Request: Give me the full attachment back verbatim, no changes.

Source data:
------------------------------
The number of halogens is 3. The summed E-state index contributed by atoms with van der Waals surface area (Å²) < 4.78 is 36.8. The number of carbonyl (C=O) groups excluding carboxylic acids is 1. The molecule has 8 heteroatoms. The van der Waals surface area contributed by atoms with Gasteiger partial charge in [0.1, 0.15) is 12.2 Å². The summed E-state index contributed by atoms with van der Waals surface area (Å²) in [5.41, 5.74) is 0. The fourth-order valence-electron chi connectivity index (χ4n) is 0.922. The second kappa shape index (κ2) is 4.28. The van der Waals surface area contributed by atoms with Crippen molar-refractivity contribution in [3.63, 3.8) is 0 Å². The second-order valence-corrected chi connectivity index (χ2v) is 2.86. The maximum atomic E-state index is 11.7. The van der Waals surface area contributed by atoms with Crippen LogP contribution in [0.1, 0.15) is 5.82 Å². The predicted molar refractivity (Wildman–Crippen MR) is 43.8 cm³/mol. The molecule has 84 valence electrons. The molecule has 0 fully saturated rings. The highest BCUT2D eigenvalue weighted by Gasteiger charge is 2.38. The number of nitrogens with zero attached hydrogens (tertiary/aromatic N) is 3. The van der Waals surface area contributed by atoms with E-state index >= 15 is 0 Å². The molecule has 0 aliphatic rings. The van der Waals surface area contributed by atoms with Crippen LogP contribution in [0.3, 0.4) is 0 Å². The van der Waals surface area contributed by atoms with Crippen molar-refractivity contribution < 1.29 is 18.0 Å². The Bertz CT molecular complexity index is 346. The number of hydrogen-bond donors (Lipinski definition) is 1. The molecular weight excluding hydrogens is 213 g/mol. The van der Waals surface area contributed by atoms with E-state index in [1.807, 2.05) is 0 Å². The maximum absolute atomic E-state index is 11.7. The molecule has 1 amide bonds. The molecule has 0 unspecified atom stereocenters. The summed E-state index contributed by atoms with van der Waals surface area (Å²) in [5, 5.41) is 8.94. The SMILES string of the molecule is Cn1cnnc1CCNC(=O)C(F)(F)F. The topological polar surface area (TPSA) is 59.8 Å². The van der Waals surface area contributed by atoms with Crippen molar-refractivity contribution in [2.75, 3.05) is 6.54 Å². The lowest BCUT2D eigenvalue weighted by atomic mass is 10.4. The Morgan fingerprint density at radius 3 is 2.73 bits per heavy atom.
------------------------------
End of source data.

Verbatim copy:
The number of halogens is 3. The summed E-state index contributed by atoms with van der Waals surface area (Å²) < 4.78 is 36.8. The number of carbonyl (C=O) groups excluding carboxylic acids is 1. The molecule has 8 heteroatoms. The van der Waals surface area contributed by atoms with Gasteiger partial charge in [0.1, 0.15) is 12.2 Å². The summed E-state index contributed by atoms with van der Waals surface area (Å²) in [5.41, 5.74) is 0. The fourth-order valence-electron chi connectivity index (χ4n) is 0.922. The second kappa shape index (κ2) is 4.28. The van der Waals surface area contributed by atoms with Crippen molar-refractivity contribution in [3.63, 3.8) is 0 Å². The second-order valence-corrected chi connectivity index (χ2v) is 2.86. The maximum atomic E-state index is 11.7. The van der Waals surface area contributed by atoms with Crippen LogP contribution in [0.1, 0.15) is 5.82 Å². The predicted molar refractivity (Wildman–Crippen MR) is 43.8 cm³/mol. The molecule has 84 valence electrons. The molecule has 0 fully saturated rings. The highest BCUT2D eigenvalue weighted by Gasteiger charge is 2.38. The number of nitrogens with zero attached hydrogens (tertiary/aromatic N) is 3. The van der Waals surface area contributed by atoms with E-state index >= 15 is 0 Å². The molecule has 0 aliphatic rings. The van der Waals surface area contributed by atoms with Crippen LogP contribution in [0.3, 0.4) is 0 Å². The van der Waals surface area contributed by atoms with Crippen molar-refractivity contribution < 1.29 is 18.0 Å². The Bertz CT molecular complexity index is 346. The number of hydrogen-bond donors (Lipinski definition) is 1. The molecular weight excluding hydrogens is 213 g/mol. The van der Waals surface area contributed by atoms with E-state index in [1.807, 2.05) is 0 Å². The maximum absolute atomic E-state index is 11.7. The molecule has 1 amide bonds. The molecule has 0 unspecified atom stereocenters. The summed E-state index contributed by atoms with van der Waals surface area (Å²) in [5, 5.41) is 8.94. The SMILES string of the molecule is Cn1cnnc1CCNC(=O)C(F)(F)F. The topological polar surface area (TPSA) is 59.8 Å². The van der Waals surface area contributed by atoms with Crippen molar-refractivity contribution in [2.75, 3.05) is 6.54 Å². The lowest BCUT2D eigenvalue weighted by atomic mass is 10.4. The Morgan fingerprint density at radius 3 is 2.73 bits per heavy atom.